Its a question we've been asked a few times now and thanks to some kind research and contributions from the ATO and others we are getting to the nub of it.
Chances are the answer will be NO, YOU WERE NOT AN ESIC at the time of investment (probably)!
The law isn't precisely saying this, however it does operate to close out founders and affiliates from the loop. Call this unfair, but be clear, the exclusion of founders was by design.
So what happens if your venture was trading as a sole trader/pship and you incorporated upon receipt of funding???
In this instance, the money was new, and that money could be independent, so its the same as any other ESIC investment right? Wrong.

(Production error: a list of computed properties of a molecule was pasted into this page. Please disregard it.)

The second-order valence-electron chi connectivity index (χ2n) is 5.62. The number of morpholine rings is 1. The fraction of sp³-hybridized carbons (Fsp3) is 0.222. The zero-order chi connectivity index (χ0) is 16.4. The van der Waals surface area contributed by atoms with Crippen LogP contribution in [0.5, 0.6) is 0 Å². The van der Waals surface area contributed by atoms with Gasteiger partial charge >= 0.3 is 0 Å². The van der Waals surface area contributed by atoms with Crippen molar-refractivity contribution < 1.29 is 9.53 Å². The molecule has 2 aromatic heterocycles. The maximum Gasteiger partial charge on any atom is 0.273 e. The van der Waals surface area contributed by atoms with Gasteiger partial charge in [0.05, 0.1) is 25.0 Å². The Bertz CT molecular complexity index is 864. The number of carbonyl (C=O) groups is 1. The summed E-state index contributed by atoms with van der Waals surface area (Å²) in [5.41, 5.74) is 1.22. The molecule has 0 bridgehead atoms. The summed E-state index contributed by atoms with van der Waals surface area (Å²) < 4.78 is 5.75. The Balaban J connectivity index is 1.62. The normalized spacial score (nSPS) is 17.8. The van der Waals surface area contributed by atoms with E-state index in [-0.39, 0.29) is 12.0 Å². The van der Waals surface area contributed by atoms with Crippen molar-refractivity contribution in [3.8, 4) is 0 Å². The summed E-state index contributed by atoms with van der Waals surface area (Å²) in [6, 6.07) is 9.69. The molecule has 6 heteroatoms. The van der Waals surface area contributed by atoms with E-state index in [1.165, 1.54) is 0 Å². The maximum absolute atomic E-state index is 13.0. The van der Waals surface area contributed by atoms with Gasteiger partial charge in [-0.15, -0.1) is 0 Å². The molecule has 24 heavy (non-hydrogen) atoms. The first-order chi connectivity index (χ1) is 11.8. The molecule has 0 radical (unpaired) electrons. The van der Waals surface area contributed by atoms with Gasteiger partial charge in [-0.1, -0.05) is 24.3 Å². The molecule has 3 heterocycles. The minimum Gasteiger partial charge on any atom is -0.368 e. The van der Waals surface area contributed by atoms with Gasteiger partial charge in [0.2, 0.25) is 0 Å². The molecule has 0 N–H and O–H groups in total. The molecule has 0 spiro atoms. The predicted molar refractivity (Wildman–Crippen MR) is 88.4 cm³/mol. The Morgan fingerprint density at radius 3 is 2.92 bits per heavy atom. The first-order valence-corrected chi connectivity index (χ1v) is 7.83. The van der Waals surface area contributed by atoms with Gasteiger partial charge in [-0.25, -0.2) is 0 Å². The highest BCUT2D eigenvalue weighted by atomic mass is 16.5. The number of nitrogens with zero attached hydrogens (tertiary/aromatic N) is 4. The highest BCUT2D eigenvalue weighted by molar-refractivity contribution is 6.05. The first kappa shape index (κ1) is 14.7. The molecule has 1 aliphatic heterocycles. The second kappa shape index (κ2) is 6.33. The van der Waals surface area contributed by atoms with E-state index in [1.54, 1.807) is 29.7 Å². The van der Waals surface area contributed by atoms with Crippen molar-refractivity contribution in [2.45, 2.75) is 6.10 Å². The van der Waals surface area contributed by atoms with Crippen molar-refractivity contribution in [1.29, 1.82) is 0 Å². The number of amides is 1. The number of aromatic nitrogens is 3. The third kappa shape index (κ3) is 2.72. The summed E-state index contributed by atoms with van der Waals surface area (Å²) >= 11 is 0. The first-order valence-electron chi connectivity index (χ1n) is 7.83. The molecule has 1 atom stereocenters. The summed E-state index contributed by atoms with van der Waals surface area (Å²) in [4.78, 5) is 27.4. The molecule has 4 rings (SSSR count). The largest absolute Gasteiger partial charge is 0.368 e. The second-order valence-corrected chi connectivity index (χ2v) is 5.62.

In terms of the company, you need to ask two tricky questions;
- Was the company, immediately after receipt of the funds 'genuinely focused on developing the innovation'
- Are the investors affiliates (or acting in concert with the founder)
We think that neither test is impossible to pass, however both are particularly problematic for founders, for example; were you acting in concert or in accordance with the wishes of investors when you incorporated? Yes? So why are you not affiliated?
It gets worse, as often that formation capital would be handy to add 50 points towards subsequent points based innovation (i.e. the 100 points test).
Our advice, get an ATO ruling! These issues will turn on your personal facts, up and until such time as a general determination issues to help clarify the matter. Even then, its going to be a tricky area.